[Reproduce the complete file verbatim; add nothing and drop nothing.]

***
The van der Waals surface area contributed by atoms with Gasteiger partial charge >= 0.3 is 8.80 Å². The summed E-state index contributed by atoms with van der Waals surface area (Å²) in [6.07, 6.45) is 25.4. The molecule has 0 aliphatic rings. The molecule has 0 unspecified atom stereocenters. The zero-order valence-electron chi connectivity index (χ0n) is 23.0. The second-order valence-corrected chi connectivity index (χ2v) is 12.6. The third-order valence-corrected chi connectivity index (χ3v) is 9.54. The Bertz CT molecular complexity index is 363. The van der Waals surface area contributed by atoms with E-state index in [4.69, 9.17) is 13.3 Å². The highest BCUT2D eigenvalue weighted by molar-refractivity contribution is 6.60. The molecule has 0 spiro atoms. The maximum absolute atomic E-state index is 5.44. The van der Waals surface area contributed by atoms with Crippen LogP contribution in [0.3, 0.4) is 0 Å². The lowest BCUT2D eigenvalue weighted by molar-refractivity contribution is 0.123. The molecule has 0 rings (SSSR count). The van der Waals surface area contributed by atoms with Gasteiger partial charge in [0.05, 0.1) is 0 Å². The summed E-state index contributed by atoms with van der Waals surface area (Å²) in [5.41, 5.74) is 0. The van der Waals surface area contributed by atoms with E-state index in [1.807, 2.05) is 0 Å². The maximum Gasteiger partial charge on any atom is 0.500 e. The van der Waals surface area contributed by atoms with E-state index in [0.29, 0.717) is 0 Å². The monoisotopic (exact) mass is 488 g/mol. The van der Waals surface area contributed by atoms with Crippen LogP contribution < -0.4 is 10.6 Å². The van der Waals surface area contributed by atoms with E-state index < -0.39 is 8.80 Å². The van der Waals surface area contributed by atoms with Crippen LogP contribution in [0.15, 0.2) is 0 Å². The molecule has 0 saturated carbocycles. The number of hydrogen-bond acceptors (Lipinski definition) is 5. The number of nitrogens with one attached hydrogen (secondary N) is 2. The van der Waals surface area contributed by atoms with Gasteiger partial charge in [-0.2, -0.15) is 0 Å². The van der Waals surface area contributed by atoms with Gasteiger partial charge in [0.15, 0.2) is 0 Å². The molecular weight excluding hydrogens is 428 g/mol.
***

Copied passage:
The van der Waals surface area contributed by atoms with Gasteiger partial charge >= 0.3 is 8.80 Å². The summed E-state index contributed by atoms with van der Waals surface area (Å²) in [6.07, 6.45) is 25.4. The molecule has 0 aliphatic rings. The molecule has 0 unspecified atom stereocenters. The zero-order valence-electron chi connectivity index (χ0n) is 23.0. The second-order valence-corrected chi connectivity index (χ2v) is 12.6. The third-order valence-corrected chi connectivity index (χ3v) is 9.54. The Bertz CT molecular complexity index is 363. The van der Waals surface area contributed by atoms with E-state index in [4.69, 9.17) is 13.3 Å². The highest BCUT2D eigenvalue weighted by molar-refractivity contribution is 6.60. The molecule has 0 spiro atoms. The maximum absolute atomic E-state index is 5.44. The van der Waals surface area contributed by atoms with Crippen LogP contribution in [0.3, 0.4) is 0 Å². The lowest BCUT2D eigenvalue weighted by molar-refractivity contribution is 0.123. The molecule has 0 rings (SSSR count). The van der Waals surface area contributed by atoms with Gasteiger partial charge in [0.05, 0.1) is 0 Å². The summed E-state index contributed by atoms with van der Waals surface area (Å²) in [5.41, 5.74) is 0. The van der Waals surface area contributed by atoms with E-state index in [1.807, 2.05) is 0 Å². The maximum Gasteiger partial charge on any atom is 0.500 e. The van der Waals surface area contributed by atoms with E-state index in [0.29, 0.717) is 0 Å². The monoisotopic (exact) mass is 488 g/mol. The van der Waals surface area contributed by atoms with Crippen LogP contribution < -0.4 is 10.6 Å². The van der Waals surface area contributed by atoms with E-state index < -0.39 is 8.80 Å². The van der Waals surface area contributed by atoms with Crippen LogP contribution in [0.15, 0.2) is 0 Å². The molecule has 0 saturated carbocycles. The number of hydrogen-bond acceptors (Lipinski definition) is 5. The number of nitrogens with one attached hydrogen (secondary N) is 2. The van der Waals surface area contributed by atoms with Gasteiger partial charge in [-0.2, -0.15) is 0 Å². The van der Waals surface area contributed by atoms with Gasteiger partial charge in [0.15, 0.2) is 0 Å². The molecular weight excluding hydrogens is 428 g/mol.